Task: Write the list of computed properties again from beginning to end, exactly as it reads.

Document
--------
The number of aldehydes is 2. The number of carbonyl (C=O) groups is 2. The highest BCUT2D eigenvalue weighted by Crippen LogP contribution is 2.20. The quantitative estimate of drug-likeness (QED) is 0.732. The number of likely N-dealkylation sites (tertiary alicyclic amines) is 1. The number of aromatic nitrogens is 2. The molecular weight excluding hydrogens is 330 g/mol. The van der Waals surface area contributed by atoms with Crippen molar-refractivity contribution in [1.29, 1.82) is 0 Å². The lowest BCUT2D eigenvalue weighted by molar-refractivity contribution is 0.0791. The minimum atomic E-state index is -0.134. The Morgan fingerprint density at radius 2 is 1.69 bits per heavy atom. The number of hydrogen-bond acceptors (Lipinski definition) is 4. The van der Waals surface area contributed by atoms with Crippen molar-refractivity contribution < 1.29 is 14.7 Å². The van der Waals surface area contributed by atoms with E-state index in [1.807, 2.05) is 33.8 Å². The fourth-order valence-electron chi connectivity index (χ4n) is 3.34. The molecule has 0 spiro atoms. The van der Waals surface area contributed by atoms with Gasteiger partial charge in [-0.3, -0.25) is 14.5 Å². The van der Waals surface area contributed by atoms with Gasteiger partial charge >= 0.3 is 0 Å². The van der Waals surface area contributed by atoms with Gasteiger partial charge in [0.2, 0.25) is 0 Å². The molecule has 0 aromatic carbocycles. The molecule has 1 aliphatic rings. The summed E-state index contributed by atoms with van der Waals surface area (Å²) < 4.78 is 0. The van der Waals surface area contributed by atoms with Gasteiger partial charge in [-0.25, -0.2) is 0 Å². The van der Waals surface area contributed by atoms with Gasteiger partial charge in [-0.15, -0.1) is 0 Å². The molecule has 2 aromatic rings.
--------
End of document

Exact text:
The number of aldehydes is 2. The number of carbonyl (C=O) groups is 2. The highest BCUT2D eigenvalue weighted by Crippen LogP contribution is 2.20. The quantitative estimate of drug-likeness (QED) is 0.732. The number of likely N-dealkylation sites (tertiary alicyclic amines) is 1. The number of aromatic nitrogens is 2. The molecular weight excluding hydrogens is 330 g/mol. The van der Waals surface area contributed by atoms with Crippen molar-refractivity contribution in [1.29, 1.82) is 0 Å². The lowest BCUT2D eigenvalue weighted by molar-refractivity contribution is 0.0791. The minimum atomic E-state index is -0.134. The Morgan fingerprint density at radius 2 is 1.69 bits per heavy atom. The number of hydrogen-bond acceptors (Lipinski definition) is 4. The van der Waals surface area contributed by atoms with Crippen molar-refractivity contribution < 1.29 is 14.7 Å². The van der Waals surface area contributed by atoms with E-state index in [1.807, 2.05) is 33.8 Å². The fourth-order valence-electron chi connectivity index (χ4n) is 3.34. The molecule has 0 spiro atoms. The van der Waals surface area contributed by atoms with Gasteiger partial charge in [-0.3, -0.25) is 14.5 Å². The van der Waals surface area contributed by atoms with Gasteiger partial charge >= 0.3 is 0 Å². The van der Waals surface area contributed by atoms with Gasteiger partial charge in [0.2, 0.25) is 0 Å². The molecule has 0 aromatic carbocycles. The molecule has 1 aliphatic rings. The summed E-state index contributed by atoms with van der Waals surface area (Å²) < 4.78 is 0. The van der Waals surface area contributed by atoms with Gasteiger partial charge in [-0.25, -0.2) is 0 Å². The van der Waals surface area contributed by atoms with Gasteiger partial charge in [-0.15, -0.1) is 0 Å². The molecule has 2 aromatic rings.